Mu­sic to heal the vi­o­lence

Ms Parker speaks openly of her ex­pe­ri­ences with DV

Isis Town and Country - - News - Jodie Dixon Jodie.Dixon@isistc­news.com.au

A NEW­COMER to Childers, Cara Parker is not back­wards when it comes to be­ing for­ward about her mis­sion. Ms Parker was di­ag­nosed with C-PTSD (Com­plex post Trau­matic Stress Dis­or­der) af­ter she and her son were both vic­tims of do­mes­tic vi­o­lence and has made a huge ef­fort to bring more mu­sic and art to Childers since ar­riv­ing two months ago.

Ms Parker is a clas­si­cally trained mu­si­cian. Since her ar­rival in Childers, Ms Parker said made it her mis­sion to help the com­mu­nity, with art and mu­sic.

“Wher­ever pos­si­ble and have been vol­un­teer­ing my time to help other mu­si­cians and bands gain ex­po­sure,” Ms Parker said.

“I am phys­i­cally un­able to hold down a job at the mo­ment and this causes me more stress, es­pe­cially as I was such a vig­i­lant worker and mother for a long time,”

“When I saw the do­mes­tic vi­o­lence signs and photos in the win­dow fronts of re­tail­ers, I thought it might be a good time to tell my story,”

Ms Parker speaks out in the hope her story can help oth­ers or at least in­spire oth­ers to look out for each other.

Do­mes­tic vi­o­lence comes in many forms and can cause life­long suf­fer­ing for all in­volved. When I first got here I felt a lit­tle in­tim­i­dated as it was such a big move, but af­ter trav­el­ling down south ear­lier this year I felt a big per­ma­nent move was the best thing for me and Childers is where I chose.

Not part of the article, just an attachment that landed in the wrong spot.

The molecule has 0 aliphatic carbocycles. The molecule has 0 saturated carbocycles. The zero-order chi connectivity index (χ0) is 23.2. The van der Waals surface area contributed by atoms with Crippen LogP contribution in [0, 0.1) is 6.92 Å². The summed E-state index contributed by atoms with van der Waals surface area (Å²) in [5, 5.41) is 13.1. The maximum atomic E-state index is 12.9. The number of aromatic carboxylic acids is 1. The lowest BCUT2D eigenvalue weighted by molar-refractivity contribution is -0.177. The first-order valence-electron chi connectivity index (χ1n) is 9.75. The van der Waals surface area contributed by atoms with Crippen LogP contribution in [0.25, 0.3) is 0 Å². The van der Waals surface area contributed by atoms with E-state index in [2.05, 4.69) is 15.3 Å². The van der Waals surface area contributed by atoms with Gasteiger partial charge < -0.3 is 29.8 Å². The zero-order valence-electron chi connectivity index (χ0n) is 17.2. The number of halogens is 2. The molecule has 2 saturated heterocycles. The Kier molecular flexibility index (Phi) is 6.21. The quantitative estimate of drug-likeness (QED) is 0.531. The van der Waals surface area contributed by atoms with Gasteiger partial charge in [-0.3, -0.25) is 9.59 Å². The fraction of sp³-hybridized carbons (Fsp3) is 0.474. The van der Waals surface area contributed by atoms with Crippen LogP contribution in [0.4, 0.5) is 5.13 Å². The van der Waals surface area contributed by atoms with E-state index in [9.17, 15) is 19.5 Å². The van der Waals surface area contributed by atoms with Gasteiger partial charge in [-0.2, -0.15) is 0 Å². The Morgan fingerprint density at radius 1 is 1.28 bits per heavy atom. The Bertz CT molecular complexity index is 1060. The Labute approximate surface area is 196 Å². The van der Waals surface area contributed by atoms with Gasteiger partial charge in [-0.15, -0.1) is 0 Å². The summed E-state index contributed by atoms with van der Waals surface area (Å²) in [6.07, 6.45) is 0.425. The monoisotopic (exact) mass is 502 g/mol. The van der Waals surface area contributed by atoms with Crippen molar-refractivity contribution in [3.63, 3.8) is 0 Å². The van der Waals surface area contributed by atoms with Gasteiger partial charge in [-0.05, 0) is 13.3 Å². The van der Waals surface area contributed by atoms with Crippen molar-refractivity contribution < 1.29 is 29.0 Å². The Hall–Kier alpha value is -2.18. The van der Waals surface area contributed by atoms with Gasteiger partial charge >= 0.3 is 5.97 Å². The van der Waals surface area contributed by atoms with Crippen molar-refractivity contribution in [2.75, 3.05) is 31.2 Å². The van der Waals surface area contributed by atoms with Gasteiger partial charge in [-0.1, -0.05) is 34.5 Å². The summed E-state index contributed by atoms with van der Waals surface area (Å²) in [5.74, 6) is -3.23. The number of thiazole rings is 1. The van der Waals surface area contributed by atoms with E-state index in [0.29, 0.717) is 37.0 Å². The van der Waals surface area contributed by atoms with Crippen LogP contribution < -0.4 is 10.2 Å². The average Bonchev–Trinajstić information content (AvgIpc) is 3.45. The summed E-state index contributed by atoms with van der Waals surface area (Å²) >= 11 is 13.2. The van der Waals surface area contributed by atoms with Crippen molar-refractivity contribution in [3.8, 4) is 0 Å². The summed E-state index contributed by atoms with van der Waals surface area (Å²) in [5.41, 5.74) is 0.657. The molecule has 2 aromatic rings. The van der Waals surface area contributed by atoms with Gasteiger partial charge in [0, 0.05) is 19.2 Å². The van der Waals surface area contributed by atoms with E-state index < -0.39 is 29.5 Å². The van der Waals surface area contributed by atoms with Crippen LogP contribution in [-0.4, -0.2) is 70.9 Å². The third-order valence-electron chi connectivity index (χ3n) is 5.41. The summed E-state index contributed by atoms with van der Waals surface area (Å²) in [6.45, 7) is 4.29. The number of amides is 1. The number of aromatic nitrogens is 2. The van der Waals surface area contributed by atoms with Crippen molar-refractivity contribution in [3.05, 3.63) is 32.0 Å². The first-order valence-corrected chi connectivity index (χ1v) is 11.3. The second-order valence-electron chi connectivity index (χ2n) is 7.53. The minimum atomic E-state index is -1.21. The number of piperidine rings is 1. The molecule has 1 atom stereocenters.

“My goal is to make peo­ple smile, whether it be help­ing young artists gain courage and to get up and sing a song,”

Do­mes­tic vi­o­lence has af­fected Ms Parker per­ma­nently with Com­plex PTSD, the de­bil­i­tat­ing ill­ness is some­what hard to man­age, mak­ing ev­ery day a strug­gle.

“Some­times just go­ing to the shop to buy gro­ceries can be dif­fi­cult,” she said.

“If by telling my story helps one per­son break free of do­mes­tic vi­o­lence, then I know I have made a dif­fer­ence.

“I want to tell my story in the hope, we can all stand to­gether in unity and Say No to Do­mes­tic Vi­o­lence.”

Ms Parker said play­ing mu­sic is a good heal­ing process for her.

Since ar­riv­ing in Childers, Ms Parker has been work­ing with lo­cal busi­nesses and artists in­clud­ing the “Sun­days In the Sun”. Open mic/ jam ses­sions have been a great suc­cess at The Grand Ho­tel, with artists and pa­trons alike trav­el­ling to Childers to en­joy the week­end’s en­ter­tain­ment.

The sup­port from Bri­er­ley Wines and The Grand Ho­tel has been paramount with Ms Parker be­ing able to get her “foot in the door” with mu­sic in town and the sur­round­ing ar­eas, with many more events al­ready booked in.

“I am will­ing to vol­un­teer and help with pro­mot­ing th­ese types of gigs as I know they are al­ways a great day and bring the com­mu­nity to­gether,” she said.

“I may not be able to work but I have much to of­fer this com­mu­nity and I look for­ward to more ex­cit­ing events and be­ing able to vol­un­teer where pos­si­ble.”

For 24-hour do­mes­tic vi­o­lence sup­port phone 1800 737 732.

I thought it might be a good time to tell my story... — Cara Parker

PHOTO: CON­TRIB­UTED

LO­CAL TAL­ENT: Per­form­ing Sun­days in the Sun at the Grand Ho­tel Cara Red­moon en­ter­tains pa­trons.

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